Shaun Northrop

When advertising goes wrong.

Terug When advertising goes wrong.

Ok, it’s easy to sit here and criticize other agencies advertising work. No creative wants to produce bad work. But sometimes, things really go wrong.

I came across this advertising example recently and was compelled to share it knowing that something has gone very wrong and hoping that clients and creative can each learn from it. There are obviously a multitude of things that have gone wrong here. From the choice of media (a mass media billboard to promote a local outlet?) to message overload to the use of the brand, to simply offending your target audience.

To be honest I have to congratulate the agency for moving the client away from the cliché fitness advertising and pushing something new. But they made the basic error of getting carried away with their own joke. In the self-congratulatory world of the creative departments things like this are allowed, even encouraged. But, to let this loose on the general public was an error of judgment.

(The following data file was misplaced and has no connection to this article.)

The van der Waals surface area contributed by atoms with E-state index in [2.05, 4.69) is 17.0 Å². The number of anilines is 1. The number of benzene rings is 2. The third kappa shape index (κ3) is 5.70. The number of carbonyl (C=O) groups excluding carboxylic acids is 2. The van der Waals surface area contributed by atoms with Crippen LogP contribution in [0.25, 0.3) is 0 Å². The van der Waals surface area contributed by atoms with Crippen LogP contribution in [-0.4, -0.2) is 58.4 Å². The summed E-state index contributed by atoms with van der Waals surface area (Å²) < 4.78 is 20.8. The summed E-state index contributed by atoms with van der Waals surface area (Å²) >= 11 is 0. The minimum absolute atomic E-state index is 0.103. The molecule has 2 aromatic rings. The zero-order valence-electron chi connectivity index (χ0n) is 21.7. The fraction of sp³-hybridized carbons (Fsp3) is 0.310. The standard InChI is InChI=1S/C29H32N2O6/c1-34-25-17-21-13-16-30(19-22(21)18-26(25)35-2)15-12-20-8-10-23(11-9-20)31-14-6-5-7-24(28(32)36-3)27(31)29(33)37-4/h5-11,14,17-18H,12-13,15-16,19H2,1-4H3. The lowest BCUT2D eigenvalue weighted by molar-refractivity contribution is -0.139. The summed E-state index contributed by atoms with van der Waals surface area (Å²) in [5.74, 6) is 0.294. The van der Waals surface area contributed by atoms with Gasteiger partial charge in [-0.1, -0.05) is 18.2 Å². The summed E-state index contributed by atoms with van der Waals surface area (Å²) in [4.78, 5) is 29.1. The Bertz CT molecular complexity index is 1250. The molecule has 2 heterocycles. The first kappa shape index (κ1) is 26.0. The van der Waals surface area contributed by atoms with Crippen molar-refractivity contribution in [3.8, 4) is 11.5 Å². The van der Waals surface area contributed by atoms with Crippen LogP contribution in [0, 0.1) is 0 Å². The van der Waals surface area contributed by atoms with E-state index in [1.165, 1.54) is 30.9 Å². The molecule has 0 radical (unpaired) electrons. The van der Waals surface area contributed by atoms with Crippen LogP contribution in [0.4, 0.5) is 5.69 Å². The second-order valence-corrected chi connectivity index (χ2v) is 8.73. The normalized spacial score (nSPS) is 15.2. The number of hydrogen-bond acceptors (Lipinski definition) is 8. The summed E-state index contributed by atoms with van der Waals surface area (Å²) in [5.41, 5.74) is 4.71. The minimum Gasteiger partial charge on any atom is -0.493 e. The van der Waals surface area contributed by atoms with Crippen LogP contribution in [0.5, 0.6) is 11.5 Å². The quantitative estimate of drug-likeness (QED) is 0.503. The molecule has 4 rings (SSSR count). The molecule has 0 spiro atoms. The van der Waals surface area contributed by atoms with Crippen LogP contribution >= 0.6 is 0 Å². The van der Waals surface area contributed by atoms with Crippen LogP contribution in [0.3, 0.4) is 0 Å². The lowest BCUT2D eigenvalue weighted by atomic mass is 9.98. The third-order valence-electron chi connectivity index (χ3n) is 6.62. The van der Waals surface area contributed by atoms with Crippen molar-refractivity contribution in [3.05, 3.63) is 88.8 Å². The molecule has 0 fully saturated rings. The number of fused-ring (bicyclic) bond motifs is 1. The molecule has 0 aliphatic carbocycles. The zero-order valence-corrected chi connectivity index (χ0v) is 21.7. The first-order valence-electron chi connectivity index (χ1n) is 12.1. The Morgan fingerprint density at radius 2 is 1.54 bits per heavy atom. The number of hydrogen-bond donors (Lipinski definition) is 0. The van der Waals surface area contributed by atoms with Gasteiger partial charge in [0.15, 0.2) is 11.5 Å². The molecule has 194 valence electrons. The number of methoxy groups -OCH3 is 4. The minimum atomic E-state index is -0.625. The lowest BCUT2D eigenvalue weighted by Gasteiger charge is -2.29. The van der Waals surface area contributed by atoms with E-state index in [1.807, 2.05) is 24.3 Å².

To put it mildly…

Creatives create, account people moderate and censors, censor. Which is what finally happened here. The Billboard was thankfully put out of it’s misery after a few days by the UK advertising standards authority who though it ‘offensive to the general public’ and was a clear breach of good taste.

We always try and balance creative work with a good mix of ‘Fit’ and a heavy dose of ‘Trigger’ all leading to ‘Flow’ with your target group. Looking at his example then it’s clearly all trigger. Not much fit and created even less flow. Unless there are a huge amount of overweight people who enjoy being insulted into joining a gym. But I think not…

Striking the right balance between ‘Fit’ & ‘Trigger’ can be difficult for creatives. We get carried away with our enthusiasm and find ourselves in a place where we convince each other that this idea will work just because it stands-out and we find it cool. That’s just trigger. The ‘Fit’ makes it work, makes it relevant and makes it communicate – which in the end is what it’s all about, right?

So, what’s the lesson?

Be creative by all-means, but curb your enthusiasm. What seems like a great idea at 11pm in bar isn’t always the right idea on Monday morning. Use ideas that trigger the viewer, but be sure they fit the message.

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